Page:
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Rusty_OToole last won the day on September 11 2018

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  1. Auto racing was a big novelty from about 1905 to the late teens, then cars became so common the novelty wore off and car racing didn't draw such big crowds. Purpose built race cars cost from $5000 to $15000 or more, this was not sustainable in the twenties without a corporate sponsor. So someone got the idea of building cheap race cars from Model T Fords, Dodges and Maxwells. They would not be as fast as a full blown race car but a lot cheaper, and if everyone was on an equal footing you could have some close races. Soon they were racing these cars on dirt horse tracks and bull rings around the country. This may have been the beginning of the speed equipment industry as these hop ups made their way onto regular road cars.
  2. Or get the kind with the rubber bung on the end and stop worrying.
  3. It's an old trick to get around a weak electrical system. It can give a little more oomph for starting a worn engine and brighten up the lights. I agree, it's not necessary if everything is in good shape especially on a small car like a Chevrolet.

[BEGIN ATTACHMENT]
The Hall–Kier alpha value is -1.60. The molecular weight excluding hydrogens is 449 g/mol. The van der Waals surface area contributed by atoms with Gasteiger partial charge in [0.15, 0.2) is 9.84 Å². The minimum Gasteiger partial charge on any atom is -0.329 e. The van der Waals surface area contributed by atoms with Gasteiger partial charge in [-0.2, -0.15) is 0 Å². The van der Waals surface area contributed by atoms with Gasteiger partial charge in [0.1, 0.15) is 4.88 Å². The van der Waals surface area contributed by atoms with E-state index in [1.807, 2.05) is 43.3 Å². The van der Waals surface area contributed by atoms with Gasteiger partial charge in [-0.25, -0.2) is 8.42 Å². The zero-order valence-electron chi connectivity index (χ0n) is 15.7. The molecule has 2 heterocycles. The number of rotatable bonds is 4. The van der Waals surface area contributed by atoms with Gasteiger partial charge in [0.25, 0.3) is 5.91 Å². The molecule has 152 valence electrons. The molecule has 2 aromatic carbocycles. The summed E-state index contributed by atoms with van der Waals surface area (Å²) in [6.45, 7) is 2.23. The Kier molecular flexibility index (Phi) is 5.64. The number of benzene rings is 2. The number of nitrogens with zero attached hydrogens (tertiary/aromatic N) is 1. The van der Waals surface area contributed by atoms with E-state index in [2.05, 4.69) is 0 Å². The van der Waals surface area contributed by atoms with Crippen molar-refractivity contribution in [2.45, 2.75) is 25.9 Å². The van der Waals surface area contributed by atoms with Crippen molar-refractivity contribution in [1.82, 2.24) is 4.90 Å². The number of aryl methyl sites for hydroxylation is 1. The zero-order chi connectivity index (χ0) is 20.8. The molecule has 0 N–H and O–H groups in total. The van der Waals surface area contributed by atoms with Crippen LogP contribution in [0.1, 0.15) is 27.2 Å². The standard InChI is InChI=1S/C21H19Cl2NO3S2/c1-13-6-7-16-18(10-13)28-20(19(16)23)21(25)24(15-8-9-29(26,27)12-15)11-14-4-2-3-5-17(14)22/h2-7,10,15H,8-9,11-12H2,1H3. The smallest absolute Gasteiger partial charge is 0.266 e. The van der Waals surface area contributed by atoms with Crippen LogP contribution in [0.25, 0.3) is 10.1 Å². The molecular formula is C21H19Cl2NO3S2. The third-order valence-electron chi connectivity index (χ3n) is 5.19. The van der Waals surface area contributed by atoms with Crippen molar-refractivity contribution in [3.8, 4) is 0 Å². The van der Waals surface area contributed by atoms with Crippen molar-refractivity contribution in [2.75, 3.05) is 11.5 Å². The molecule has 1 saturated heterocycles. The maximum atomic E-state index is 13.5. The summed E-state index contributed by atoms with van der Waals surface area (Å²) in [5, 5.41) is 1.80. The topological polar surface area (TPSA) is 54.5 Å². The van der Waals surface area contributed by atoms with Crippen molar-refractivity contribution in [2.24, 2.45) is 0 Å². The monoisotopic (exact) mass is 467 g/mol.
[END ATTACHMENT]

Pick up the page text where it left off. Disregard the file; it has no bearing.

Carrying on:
4. That would be one of the last with oil bath air cleaner. To service, pour out the old dirty oil and wipe clean with rags or cotton waste. Rinse the filter element in kerosene, or Varsol and let drip dry. Do not blow with compressed air, that can make channels in the filter material. Fill the base to the line with 50 weight motor oil. Pour a little oil into the filter, just enough to wet it with oil. Check when you do a tuneup. You don't need to service it until the base is more than half full of dirt. On paved roads in a temperate climate this can take years. Tuneup specs Normal oil pressure 40 - 65PSI. Spark plugs AR52. Plug gap .035. Points gap .017. Dwell angle 26 -28. Firing order 18436572. Timing 2 degrees BTDC.
  5. It's ok with me. Don't forget to adjust your voltage regulator to 9.6 volts.
  6. If the battery is perfect and the cables are perfect and the relay is perfect and the solenoid is perfect and the starter is perfect and the ground is perfect and there are no loose or dirty connections hop in and go for a ride, there is nothing wrong with it.
  7. 1956 Chrysler Windsor V8 with 4 barrel carb, 331 cu in 250HP 340 ft lbs of torque, 9:1 compression. An excellent engine, overshadowed by the hemi. The polysphere engine would match the big brother in performance right up to 80MPH then the deep breathing hemi pulled ahead. If in decent tune will have no trouble keeping up with today's traffic and cruising at 70MPH.
  8. Did you get the right cables, 6v are twice as big as the 12v cables commonly sold. Did they test them on 6 or 12v? If the starter battery and solenoid are good all that is left is bad cables or loose or dirty connections.
  9. I would use Rustoleum and brush it on, 2 coats. Easy to use and cheap, and works well to stop rust. The business of the horses possibly eating the paint may be a concern, in that case, you might better use a non toxic latex exterior house paint. Thin the Rustoleum paint a bit with mineral spirits or paint thinner, apply with brush or foam roller , 2 or 3 thin wet coats and it will make a nice job.